Biden signs bill averting US government shutdown

President Joe Biden has signed a stopgap bill passed earlier by Congress ahead of a midnight deadline to avoid forcing the US government to shut down due to lack of funding.

“There’s so much more to do. But the passage of this bill reminds us that bipartisan work is possible and it gives us time to pass longer-term funding to keep our government running and delivering for the American people,” Biden said in a statement on Thursday night.

In a separate statement announcing the signing of the funding bill, the White House said that it also includes “supplemental appropriations” for disaster relief as well as for Afghanistan evacuees.

Earlier, the House of Representatives voted by 254 votes to 175 to keep the lights on for another two months with a resolution that had already advanced comfortably from the Senate.

“This is a good outcome, one I’m happy we are getting done,” Chuck Schumer, the top Democratic senator, told colleagues on the chamber floor ahead of the 65-35 Senate vote.

Democratic and Republican Party leaders earlier had said they were “confident that the government will not shut down come midnight”, Al Jazeera’s Heidi Zhou-Castro reported from Capitol Hill.

But Thursday’s votes came amid days of political wrangling and uncertainty in Washington, DC, over whether a funding bill would be approved in time.

The last time the US government was forced to enter into a partial shutdown was in late 2018, when a spending clash between Congress and former President Donald Trump furloughed workers and stalled programmes for 35 days.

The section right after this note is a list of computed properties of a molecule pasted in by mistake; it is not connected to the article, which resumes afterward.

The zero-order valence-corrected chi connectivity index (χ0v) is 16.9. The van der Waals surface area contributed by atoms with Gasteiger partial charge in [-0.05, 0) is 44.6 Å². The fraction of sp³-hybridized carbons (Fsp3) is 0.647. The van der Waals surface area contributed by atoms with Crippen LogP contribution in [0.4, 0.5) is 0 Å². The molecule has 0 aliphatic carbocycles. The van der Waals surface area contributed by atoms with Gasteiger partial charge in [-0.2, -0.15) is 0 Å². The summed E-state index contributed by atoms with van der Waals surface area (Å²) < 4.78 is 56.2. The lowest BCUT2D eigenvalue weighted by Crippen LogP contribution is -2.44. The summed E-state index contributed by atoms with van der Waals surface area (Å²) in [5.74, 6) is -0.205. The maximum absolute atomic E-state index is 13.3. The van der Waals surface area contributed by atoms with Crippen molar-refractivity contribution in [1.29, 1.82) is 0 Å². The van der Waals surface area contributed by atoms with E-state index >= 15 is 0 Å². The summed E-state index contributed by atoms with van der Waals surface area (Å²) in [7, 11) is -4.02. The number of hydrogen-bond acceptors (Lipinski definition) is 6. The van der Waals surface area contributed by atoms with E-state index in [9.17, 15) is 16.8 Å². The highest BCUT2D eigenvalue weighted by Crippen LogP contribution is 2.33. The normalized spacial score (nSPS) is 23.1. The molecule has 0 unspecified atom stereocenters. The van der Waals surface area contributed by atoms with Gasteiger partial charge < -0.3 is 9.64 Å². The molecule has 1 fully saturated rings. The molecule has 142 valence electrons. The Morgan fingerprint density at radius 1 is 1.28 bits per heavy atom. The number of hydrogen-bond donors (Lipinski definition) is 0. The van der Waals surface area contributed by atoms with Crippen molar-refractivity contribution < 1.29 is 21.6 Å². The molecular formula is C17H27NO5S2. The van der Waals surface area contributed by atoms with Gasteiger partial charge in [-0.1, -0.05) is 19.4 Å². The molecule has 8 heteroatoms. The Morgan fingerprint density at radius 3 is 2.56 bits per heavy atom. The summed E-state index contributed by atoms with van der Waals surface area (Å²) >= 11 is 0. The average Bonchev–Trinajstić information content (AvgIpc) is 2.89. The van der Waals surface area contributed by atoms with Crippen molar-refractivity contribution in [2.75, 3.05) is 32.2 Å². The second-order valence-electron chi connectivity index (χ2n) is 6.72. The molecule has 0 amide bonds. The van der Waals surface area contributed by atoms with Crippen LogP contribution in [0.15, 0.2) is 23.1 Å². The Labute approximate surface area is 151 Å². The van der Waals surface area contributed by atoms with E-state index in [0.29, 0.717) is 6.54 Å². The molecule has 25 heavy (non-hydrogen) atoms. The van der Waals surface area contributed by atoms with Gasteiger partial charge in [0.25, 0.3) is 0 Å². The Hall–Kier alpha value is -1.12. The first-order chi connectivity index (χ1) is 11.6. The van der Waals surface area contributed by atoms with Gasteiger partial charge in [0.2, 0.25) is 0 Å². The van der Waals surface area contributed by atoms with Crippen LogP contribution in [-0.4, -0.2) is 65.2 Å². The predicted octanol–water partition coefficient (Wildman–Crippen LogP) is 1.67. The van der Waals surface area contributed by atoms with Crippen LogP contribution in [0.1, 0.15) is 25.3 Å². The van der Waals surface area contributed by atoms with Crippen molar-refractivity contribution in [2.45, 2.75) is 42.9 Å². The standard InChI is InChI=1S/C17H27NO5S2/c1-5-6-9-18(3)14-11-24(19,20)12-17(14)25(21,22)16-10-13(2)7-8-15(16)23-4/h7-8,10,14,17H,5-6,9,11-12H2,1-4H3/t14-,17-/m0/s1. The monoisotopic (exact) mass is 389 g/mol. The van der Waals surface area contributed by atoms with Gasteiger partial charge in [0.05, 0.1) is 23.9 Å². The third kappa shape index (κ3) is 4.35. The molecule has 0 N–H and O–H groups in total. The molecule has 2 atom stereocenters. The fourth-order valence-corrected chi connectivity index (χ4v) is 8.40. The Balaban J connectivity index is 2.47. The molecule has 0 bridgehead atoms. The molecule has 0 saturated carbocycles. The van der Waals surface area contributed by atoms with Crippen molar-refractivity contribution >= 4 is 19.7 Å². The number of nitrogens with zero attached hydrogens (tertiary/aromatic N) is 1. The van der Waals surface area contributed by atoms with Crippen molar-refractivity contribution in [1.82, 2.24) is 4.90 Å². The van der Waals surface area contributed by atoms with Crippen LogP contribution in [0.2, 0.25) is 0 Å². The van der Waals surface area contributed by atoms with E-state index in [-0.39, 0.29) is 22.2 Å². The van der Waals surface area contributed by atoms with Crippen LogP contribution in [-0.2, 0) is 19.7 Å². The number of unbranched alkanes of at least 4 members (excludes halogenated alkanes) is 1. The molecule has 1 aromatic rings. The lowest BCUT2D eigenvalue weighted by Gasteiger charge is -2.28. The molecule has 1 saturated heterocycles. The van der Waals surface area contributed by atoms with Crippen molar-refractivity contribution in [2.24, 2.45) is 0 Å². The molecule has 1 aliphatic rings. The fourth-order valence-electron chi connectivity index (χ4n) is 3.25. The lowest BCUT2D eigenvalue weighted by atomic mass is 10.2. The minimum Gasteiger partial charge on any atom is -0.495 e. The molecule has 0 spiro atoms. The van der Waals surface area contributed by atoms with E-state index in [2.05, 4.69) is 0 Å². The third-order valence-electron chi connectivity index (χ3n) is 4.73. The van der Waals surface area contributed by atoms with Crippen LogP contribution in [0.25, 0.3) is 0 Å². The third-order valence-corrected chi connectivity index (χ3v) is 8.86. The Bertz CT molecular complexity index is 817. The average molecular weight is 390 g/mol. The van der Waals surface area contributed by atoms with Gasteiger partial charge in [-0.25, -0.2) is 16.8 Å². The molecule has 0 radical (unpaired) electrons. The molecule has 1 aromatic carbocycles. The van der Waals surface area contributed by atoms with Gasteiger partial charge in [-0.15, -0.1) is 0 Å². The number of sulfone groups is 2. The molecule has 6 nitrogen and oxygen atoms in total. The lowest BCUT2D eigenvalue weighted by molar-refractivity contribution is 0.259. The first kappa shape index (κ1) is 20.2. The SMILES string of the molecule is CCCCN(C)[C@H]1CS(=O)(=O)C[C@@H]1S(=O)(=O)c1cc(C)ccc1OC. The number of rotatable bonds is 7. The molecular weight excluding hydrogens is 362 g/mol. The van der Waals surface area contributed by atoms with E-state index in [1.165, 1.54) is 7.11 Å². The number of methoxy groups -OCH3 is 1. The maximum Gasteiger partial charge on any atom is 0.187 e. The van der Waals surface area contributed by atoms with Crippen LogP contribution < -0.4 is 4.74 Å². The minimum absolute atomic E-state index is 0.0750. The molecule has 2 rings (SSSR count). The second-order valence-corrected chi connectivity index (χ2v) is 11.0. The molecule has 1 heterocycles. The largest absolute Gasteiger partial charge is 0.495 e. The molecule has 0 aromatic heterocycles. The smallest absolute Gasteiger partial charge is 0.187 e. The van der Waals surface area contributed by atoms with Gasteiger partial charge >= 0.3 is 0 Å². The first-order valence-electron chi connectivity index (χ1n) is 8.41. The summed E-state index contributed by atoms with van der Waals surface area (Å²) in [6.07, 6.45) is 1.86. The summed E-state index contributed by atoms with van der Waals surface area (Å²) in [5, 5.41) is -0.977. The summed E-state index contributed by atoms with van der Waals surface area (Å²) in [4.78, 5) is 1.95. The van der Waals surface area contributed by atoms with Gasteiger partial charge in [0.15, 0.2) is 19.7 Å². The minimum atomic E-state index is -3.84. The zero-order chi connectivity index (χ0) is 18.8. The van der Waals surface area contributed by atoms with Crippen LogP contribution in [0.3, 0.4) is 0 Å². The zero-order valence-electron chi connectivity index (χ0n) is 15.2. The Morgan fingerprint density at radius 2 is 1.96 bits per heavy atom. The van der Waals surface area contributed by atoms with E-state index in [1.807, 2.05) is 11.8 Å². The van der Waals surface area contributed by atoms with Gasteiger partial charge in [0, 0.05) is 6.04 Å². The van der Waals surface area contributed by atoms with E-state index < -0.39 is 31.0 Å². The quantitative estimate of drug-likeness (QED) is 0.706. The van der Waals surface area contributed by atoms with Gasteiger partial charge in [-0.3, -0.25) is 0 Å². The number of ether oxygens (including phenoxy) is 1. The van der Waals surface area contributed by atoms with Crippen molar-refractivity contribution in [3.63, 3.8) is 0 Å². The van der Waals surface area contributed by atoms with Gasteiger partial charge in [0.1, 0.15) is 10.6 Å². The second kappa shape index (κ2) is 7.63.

The stopgap government spending bill includes $6.3bn in assistance to pay for the US military’s August airlift from Kabul airport and for Afghan refugee resettlement programmes.

Democratic and Republican Party leaders earlier had said they were “confident that the government will not shut down come midnight”, Al Jazeera’s Heidi Zhou-Castro reported from Capitol Hill.

But Thursday’s votes came amid days of political wrangling and uncertainty in Washington, DC, over whether a funding bill would be approved in time.

The last time the US government was forced to enter into a partial shutdown was in late 2018, when a spending clash between Congress and former President Donald Trump furloughed workers and stalled programmes for 35 days.

The stopgap government spending bill includes $6.3bn in assistance to pay for the US military’s August airlift from Kabul airport and for Afghan refugee resettlement programmes.

Senator Joe Manchin, a holdout among Democrats on the $3.5-trillion spending plan in the Senate, told reporters at the US Capitol that he was willing to negotiate with progressives on a smaller budget bill around $1.5 trillion.

“I’m willing to sit down and negotiate that $1.5 trillion and get our priorities and … they can come back and do the rest of it later,” Manchin said.

Behind closed doors, Democrats were negotiating over which favoured proposals to curtail or cut among tax cuts for the middle-class, paid family leave and child care, early childhood education, boosts in healthcare benefits for the elderly and clean energy provisions essential to the US meeting its climate goals.

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